American Journal Of Pathology 12/2007; 171(5):1529-37. DOI:10.2353/ajpath.2007.070273 · 4.59 Impact Factor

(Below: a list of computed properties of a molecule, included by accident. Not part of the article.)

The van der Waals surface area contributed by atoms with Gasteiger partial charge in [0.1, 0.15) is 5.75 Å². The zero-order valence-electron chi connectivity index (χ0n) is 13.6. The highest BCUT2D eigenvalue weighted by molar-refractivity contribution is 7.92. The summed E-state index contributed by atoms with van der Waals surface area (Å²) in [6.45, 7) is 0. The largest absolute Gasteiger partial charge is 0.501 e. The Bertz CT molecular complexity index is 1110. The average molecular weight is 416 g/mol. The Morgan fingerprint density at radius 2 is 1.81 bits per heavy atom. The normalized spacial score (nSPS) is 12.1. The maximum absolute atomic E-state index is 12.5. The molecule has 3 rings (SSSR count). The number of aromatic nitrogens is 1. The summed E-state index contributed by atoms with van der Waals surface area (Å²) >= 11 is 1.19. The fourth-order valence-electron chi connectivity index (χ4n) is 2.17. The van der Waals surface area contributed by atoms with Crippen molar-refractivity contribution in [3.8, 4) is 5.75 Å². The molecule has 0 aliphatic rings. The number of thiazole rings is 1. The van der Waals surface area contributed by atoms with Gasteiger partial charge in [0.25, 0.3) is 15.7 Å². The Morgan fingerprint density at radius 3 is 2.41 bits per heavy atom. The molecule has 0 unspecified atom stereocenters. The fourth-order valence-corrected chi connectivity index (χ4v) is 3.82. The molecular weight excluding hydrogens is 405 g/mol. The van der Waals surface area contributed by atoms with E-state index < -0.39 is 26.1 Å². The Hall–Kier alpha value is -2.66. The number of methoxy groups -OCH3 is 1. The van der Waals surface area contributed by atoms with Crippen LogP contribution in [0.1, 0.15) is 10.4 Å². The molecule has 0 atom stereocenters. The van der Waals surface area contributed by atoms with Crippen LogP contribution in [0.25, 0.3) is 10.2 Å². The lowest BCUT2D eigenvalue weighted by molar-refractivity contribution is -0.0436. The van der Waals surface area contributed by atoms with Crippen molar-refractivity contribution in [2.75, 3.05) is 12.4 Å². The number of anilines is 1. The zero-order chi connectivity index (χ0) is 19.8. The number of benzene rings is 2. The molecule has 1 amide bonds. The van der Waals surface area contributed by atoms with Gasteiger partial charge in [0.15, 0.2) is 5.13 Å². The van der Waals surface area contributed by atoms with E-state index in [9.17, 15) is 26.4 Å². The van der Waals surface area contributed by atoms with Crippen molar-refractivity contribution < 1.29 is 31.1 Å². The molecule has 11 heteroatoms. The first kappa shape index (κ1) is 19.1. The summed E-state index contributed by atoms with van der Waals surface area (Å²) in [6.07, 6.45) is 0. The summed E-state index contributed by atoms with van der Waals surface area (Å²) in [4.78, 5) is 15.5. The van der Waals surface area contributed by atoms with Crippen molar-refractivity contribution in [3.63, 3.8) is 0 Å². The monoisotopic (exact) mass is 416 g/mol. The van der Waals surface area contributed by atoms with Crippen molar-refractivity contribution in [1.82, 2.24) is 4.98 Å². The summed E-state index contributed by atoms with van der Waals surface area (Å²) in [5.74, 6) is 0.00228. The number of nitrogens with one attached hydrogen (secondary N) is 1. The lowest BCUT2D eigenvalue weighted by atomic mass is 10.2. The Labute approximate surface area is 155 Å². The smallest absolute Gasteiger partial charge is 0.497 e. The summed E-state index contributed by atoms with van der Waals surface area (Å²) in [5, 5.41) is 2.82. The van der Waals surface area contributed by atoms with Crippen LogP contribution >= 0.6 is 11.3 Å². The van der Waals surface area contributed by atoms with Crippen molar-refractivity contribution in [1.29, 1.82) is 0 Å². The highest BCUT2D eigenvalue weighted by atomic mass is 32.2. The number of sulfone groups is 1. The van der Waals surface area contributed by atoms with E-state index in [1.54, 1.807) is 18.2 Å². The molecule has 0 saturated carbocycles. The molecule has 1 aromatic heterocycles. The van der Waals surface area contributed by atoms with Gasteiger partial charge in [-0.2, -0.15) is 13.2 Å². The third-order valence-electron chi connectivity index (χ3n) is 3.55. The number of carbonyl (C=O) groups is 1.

[Show abstract][Hide abstract] ABSTRACT: The experimental protocols used in the investigation of stem cell-mediated liver regeneration in rodents are characterized by activation of the hepatic stem cell compartment in the canals of Hering followed by transit amplification of oval cells and their subsequent differentiation along hepatic lineages. Although the protocols are numerous and often used interchangeably across species, a thorough comparative phenotypic analysis of oval cells in rats and mice using well-established and generally acknowledged molecular markers has not been provided. In the present study, we evaluated and compared the molecular phenotypes of oval cells in several of the most commonly used protocols of stem cell-mediated liver regeneration-namely, treatment with 2-acetylaminofluorene and partial (70%) hepatectomy (AAF/PHx); a choline-deficient, ethionine-supplemented (CDE) diet; a 3,5-diethoxycarbonyl-1,4-dihydro-collidin (DDC) diet; and N-acetyl-paraaminophen (APAP). Reproducibly, oval cells showing reactivity for cytokeratins (CKs), muscle pyruvate kinase (MPK), the adenosine triphosphate-binding cassette transporter ABCG2/BCRP1 (ABCG2), alpha-fetoprotein (AFP), and delta-like protein 1/preadipocyte factor 1 (Dlk/Pref-1) were induced in rat liver treated according to the AAF/PHx and CDE but not the DDC protocol. In mouse liver, the CDE, DDC, and APAP protocols all induced CKs and ABCG2-positive oval cells. However, AFP and Dlk/Pref-1 expression was rarely detected in oval cells. CONCLUSION: Our results delineate remarkable phenotypic discrepancies exhibited by oval cells in stem cell-mediated liver regeneration between rats and mice and underline the importance of careful extrapolation between individual species.